Once again the global, and above all the US, financial markets have steered to the brink of an economic meltdown of unprecedented magnitude.
The following preconditions have led up to the current environment: very loose monetary policy and continued accommodation in both the US and the Euro area. Five years into the crisis, politics continue to be one step behind financial markets and thus continue to finance the clearly unsustainable indebted countries such as the PIIGS (Portugal, Ireland, Italy, Greece, Spain) and the US. Fear of contagion has in Europe so far prevented an uncontrolled default on debt while the US appears to have just inflation left as a last bullet in their policy-gun, in order to escape from the gridlock it finds itself in.
The ways out or deeper into the crisis would look like this in Europe, bearing in mind the interdependence with US markets and vice versa:
Continued and expanded fiscal transfers within the EMU (European Monetary Union) together with an ever increasing size of rescue umbrellas. Growth targets for the PIIGS - as envisaged by the IMF for the aid seeking countries to get back to a somewhat sustainable path and compliance to EMU membership criteria - seem highly unrealistic, given the imposed austerity measures and no real potential for growth due to highly uncompetitive price and wage levels. A well planned and sudden debt restructuring would be very painful, however short-lived - compared to the currently planned policies of keeping the half-dead PIIGS patients alive by money injections. Latter would much rather delay, prolong and amplify the damage of a slow default, not to mention a deterioration of international confidence in the Euro and sentiment within the healthier EMU members.
The tax burden among EMU citizens has already fueled social unrest. Again, sooner than any fiscal union within the EMU could have been instituted. And even if a fiscal union was to preserve the Euro, policymakers should carefully evaluate such a union as a potential trigger to a self destructive Euro-time-bomb.
The reason why policymakers probably have not chosen the sudden and controlled default of say Greece is on the one hand the exposure of large German, Swiss and French financial institutions who hold a significant amount of Greek sovereign debt, which would have to be partly written off (again) in case of a credit event. On the other hand the fear of contagion to the EU periphery and beyond bears unpredictable risks.
Looking at the US, its twin deficits (the budget deficit and the current account deficit) are even less sustainable than the PIIGS', regardless of the US' ability to make use of inflation and thus lowering the burden of debt somewhat. Since 2011 the 'fiscal cliff' has become more of a front page story than policy makers would probably have wished for. This looming catastrophe with the official debt ceiling seem to finally have directed markets' attention to the issue of the US' debt sustainability. And by looking closer at the agreed measures of spending cuts (close to $1 trillion over the next decade), it should be noted that the CBO's projection made in 2011 for US GDP growth of around 2.8% y/y for 2012 is probably as poor as the 3.1% y/y projection it made in the beginning of 2011 for the same year.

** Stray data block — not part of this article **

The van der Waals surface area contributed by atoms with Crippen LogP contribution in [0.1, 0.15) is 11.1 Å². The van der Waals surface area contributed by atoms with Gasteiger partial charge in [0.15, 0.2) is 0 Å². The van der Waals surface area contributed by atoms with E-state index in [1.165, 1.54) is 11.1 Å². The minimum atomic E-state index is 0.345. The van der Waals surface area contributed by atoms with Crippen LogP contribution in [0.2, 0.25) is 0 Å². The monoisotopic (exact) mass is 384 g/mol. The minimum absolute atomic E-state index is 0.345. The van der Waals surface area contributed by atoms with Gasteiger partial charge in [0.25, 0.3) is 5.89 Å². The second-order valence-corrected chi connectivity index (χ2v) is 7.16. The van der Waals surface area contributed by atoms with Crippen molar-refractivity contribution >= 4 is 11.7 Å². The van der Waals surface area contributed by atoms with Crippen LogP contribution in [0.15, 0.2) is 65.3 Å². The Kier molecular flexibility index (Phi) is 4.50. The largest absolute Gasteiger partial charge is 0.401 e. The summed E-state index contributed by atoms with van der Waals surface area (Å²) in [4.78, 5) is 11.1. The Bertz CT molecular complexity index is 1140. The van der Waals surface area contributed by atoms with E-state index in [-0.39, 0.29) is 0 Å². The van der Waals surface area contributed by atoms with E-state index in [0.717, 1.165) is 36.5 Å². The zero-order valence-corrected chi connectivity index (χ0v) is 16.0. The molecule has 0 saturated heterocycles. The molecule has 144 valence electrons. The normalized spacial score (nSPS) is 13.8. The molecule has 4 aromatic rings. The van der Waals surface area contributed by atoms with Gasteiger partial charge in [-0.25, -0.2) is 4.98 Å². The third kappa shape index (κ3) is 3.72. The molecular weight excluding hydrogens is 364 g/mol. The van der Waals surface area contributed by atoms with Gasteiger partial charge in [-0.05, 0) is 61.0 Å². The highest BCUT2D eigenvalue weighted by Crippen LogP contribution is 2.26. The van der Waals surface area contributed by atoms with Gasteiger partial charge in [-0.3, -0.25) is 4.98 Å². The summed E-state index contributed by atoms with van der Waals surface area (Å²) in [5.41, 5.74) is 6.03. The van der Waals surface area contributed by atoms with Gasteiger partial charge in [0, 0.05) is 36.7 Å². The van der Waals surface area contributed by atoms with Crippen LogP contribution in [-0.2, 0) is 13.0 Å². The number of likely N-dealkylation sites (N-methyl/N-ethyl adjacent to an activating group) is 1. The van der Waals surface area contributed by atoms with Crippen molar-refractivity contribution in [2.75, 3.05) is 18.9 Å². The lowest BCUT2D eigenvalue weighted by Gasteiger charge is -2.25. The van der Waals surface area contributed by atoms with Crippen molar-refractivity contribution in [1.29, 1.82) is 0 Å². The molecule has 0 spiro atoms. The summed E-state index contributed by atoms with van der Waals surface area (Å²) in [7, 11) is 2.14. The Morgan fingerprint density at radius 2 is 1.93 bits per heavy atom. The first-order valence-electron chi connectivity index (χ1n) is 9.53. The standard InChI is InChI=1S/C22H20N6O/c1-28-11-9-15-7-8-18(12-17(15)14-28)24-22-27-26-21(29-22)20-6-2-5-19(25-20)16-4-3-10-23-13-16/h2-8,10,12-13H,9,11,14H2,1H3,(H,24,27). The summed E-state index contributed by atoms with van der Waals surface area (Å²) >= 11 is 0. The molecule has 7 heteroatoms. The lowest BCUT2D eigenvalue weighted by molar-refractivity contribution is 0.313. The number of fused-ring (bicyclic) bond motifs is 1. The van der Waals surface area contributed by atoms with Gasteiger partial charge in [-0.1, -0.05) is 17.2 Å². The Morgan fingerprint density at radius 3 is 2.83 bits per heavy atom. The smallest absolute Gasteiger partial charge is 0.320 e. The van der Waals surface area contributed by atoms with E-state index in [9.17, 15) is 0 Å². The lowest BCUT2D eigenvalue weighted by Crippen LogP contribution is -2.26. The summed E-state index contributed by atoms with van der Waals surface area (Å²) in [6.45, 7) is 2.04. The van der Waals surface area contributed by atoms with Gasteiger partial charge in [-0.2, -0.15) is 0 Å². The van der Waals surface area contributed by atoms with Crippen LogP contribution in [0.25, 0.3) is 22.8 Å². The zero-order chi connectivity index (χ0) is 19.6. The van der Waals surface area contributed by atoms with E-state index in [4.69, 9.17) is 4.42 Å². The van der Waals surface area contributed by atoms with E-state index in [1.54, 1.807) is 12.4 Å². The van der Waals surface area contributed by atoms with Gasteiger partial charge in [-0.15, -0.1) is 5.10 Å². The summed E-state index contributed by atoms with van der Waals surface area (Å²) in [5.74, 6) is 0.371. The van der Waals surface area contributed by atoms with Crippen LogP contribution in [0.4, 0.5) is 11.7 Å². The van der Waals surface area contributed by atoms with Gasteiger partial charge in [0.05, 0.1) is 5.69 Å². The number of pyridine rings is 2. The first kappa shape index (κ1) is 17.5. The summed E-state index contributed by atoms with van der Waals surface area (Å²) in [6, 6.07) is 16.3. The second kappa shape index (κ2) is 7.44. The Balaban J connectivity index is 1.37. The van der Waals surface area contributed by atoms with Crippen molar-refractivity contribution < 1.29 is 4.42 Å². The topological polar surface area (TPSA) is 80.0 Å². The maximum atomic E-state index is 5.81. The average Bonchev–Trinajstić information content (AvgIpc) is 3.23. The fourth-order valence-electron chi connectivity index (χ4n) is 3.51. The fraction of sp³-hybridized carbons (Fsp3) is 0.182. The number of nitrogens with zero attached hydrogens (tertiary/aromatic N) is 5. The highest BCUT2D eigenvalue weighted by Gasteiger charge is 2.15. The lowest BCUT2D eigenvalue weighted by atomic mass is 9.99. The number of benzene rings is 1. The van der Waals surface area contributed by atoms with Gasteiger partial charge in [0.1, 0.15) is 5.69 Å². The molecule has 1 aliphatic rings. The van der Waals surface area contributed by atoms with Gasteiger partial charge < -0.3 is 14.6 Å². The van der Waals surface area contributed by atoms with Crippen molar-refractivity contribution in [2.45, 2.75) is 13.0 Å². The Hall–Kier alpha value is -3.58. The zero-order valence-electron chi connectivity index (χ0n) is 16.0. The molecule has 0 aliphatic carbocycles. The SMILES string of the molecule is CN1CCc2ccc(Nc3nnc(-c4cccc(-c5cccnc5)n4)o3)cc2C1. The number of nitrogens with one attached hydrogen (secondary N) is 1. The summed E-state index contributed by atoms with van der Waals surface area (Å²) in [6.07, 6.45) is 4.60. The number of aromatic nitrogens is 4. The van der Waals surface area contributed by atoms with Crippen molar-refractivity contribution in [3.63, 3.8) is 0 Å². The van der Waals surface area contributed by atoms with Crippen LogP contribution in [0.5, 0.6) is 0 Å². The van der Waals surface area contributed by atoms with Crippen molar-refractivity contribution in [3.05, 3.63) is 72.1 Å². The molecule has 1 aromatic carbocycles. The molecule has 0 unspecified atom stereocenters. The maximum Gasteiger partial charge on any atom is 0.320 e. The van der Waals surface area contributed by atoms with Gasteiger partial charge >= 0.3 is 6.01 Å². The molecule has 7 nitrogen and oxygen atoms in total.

According to the Office of Management and Budget in 2011, a one percentage point lower than forecast growth would lead to an increase in cumulative federal deficits of $750 bn over ten years.
Recent reports of the secret meeting that EMU finance ministers held indicate just how precarious world financial markets have become.
This event, along with the massive plunges and subsequent ballooning (after the respective QE programs) in world financial asset prices highlight the narrow path that markets have ventured: at the tip of an unprecedented collapse of unregulated capitalism, it seems to need only a small push for the first of the domino pieces to fall. Such an event could be the default of a single bank, a terrorist attack or merely an escalation in social unrest anywhere in the world.
The outlook is dim at best, considering the interdependencies of institutions, markets and monetary unions, while all attempted remedies to try to calm the markets seem to have failed so far.
The ECB will unlikely resort to inflating the Euro area out of the crisis, leaving few options but a debt restructuring of some sort for the PIIGS. The US in the meanwhile will most likely embrace further quantitative easing and camouflaging inflation, thus debasing the greenback and reducing real wealth.
A likely change of rhetoric at the Federal Reserve - e.g. by stating to begin target nominal GDP growth - could make not just the financial media open their eyes to a new era of wealth erosion and wealth re-distribution. The only real question is weather global financial markets will keep their calm or rather initiate a chaotic bursting of the bond markets and whatever else is to follow.